In this technique, metal pins are inserted through small incisions into the bone above and below the fracture site. These metal pins in turn are attached to bar outside to stabilize the construct.

External fixation is often used to hold the bones together temporarily when the skin and muscles have been injured.

(Left) This x-ray shows a healed femur fracture treated with intramedullary nailing. (Right) In this x-ray, the femur fracture has been treated with plates and screws.

Postoperative Management:

  1. Patient is initially managed in postoperative ward or ICU depending the recovery from anesthesia.
  2. Patient is admitted for 3 to 4 days in hospital.
  3. Intravenous Antibiotics, pain medications and drugs to prevent blood clots in legs are given during your stay at hospital.
Day 1:

- Gentle movement in bed.

- knee range of motion and ankle pump exercises.

- Walking with help of walker without weight bearing on the operated leg with in pain limits.

Day 2:

- Increasing the duration and repetitions of the exercises.

Day 3:

- Dressing is changed and plans are made for discharge.

Discharge advice and follow up protocol:

  1. Discharge medications include simple analgesics, blood thinning drugs for two weeks, Calcium, vitamin D and multivitamin supplements for period of 3 months.
  2. Patients are advised to continue the exercises and walking with the help of walker with in pain limits.
  3. Patients are reviewed in OPD after 2 weeks for suture removal.
  4. Next visit is scheduled approximately 6 weeks after the date of surgery.
  5. During the 6 weeks period patients are encouraged to continue exercises.
  6. Majority of the thigh bone fractures take 4 to 6 months to completely heal.
  7. Patients are advised to follow up every 6 weeks for initial 6 months and later on every 3 months.
  8. During every visit, X rays are taken to see the progress of fracture healing.

In certain cases during initial follow up after 6 weeks or 2 months, X- rays may reveal delay in fracture healing. In these cases, a small procedure of screw removal from the nail can be done to enhance fracture healing. This procedure is called as Dynamization. The nails are designed in such a way that one of the holes in nail is oblong and allows nail to slide after removal of one screw in the other hole.

Complications following thigh bone fractures


·The ends of broken bones are often sharp and can cut or tear surrounding blood vessels or nerves.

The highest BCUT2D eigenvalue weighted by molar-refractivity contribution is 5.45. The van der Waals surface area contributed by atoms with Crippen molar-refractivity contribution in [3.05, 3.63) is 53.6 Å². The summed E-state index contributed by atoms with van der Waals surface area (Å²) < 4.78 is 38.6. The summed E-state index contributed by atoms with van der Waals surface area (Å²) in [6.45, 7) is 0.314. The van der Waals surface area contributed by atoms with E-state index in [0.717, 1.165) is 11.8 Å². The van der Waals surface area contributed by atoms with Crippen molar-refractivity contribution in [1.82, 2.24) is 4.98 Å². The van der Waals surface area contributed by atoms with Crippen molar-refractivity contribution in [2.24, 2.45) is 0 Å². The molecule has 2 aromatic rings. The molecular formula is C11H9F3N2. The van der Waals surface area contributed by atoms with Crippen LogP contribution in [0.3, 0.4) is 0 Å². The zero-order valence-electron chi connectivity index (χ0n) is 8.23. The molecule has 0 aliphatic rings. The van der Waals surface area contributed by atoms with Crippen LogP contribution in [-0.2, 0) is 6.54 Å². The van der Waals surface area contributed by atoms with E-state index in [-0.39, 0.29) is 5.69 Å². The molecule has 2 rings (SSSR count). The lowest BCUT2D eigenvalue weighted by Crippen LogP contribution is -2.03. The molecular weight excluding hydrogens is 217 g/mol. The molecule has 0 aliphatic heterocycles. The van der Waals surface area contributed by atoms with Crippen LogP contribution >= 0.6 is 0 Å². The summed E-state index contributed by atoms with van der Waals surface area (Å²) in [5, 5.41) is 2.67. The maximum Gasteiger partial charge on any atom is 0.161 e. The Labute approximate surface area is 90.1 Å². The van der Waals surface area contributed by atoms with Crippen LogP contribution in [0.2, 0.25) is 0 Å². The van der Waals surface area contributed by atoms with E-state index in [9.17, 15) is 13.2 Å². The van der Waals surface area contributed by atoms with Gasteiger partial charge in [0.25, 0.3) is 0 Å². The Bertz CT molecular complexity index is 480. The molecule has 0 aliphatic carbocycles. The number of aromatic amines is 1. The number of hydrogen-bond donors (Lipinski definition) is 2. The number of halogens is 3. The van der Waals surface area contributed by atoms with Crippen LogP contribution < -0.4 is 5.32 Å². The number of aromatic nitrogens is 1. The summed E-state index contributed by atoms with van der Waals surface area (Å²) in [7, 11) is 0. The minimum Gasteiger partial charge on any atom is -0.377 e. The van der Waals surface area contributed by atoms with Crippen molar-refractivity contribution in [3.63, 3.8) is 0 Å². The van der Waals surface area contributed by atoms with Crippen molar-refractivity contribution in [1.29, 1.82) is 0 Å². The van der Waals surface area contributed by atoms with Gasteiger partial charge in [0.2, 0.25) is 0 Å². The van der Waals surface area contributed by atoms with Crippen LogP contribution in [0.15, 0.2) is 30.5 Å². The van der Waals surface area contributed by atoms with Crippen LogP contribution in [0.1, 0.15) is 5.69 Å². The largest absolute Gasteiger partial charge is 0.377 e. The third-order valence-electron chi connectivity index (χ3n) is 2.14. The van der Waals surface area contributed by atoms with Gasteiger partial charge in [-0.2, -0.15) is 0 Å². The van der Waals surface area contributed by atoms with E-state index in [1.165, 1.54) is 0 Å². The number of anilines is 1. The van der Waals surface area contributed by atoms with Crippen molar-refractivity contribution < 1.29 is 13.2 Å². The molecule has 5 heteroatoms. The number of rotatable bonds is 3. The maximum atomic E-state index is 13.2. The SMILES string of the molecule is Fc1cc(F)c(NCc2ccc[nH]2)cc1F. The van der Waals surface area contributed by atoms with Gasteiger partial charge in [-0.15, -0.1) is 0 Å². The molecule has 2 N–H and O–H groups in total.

·Closed thigh bone fractures can some time causes acute compartment syndrome. In this scenario, pressure build up in closed compartment of thigh resulting in compression of muscles, nerves, and blood vessels. If this pressure is not relieved permanent, damage to the soft tissue structures may result. This is a surgical emergency. In this procedure surgeon makes incisions over the skin and muscles to relive the pressure in the thigh.

·Blood vessels and nerve injuries : Ends of the broken bore are often sharp and can cut or injure surrounding blood vessels or nerves. The repair of blood vessels and nerves should be done immediately.

·Open fractures: In this type of injuries, ends of bone are exposed to outside environment. Even with good surgical aseptic precautions, muscles and bone can get infected. Treatment of bone infection is difficult and may require multiple surgeries and long term use of antibiotics..

Complications from Surgery

Other complications besides general risks from surgery and anesthesia include


·Injury to nerves and blood vessels

·Clotting of blood vessels of the Leg also called as Deep vein thrombosis.

·Fat embolism: It is a condition in which bone marrow enters blood stream and reaches lungs causing difficulty in breathing and life threatening complications. This can happen from the fracture itself or during surgery.

·Malunioun : when the fracture end of the bone heal in angulated or rotated position

·Delayed union: Fracture healing is slower than usual period.

·Nonunioun: In some cases, fracture fails to unite. These fractures need to be revised with exchange of implant with new one and bone grafting

·Limb shortening: In some cases there could be shortening of 0.5 cm to 1 cm in the limb length. This is because some amount of bone gets resorbed at the fracture site during healing.

·Hardware irritation (sometimes the end of the nail or the screw can irritate the overlying muscles and tendons)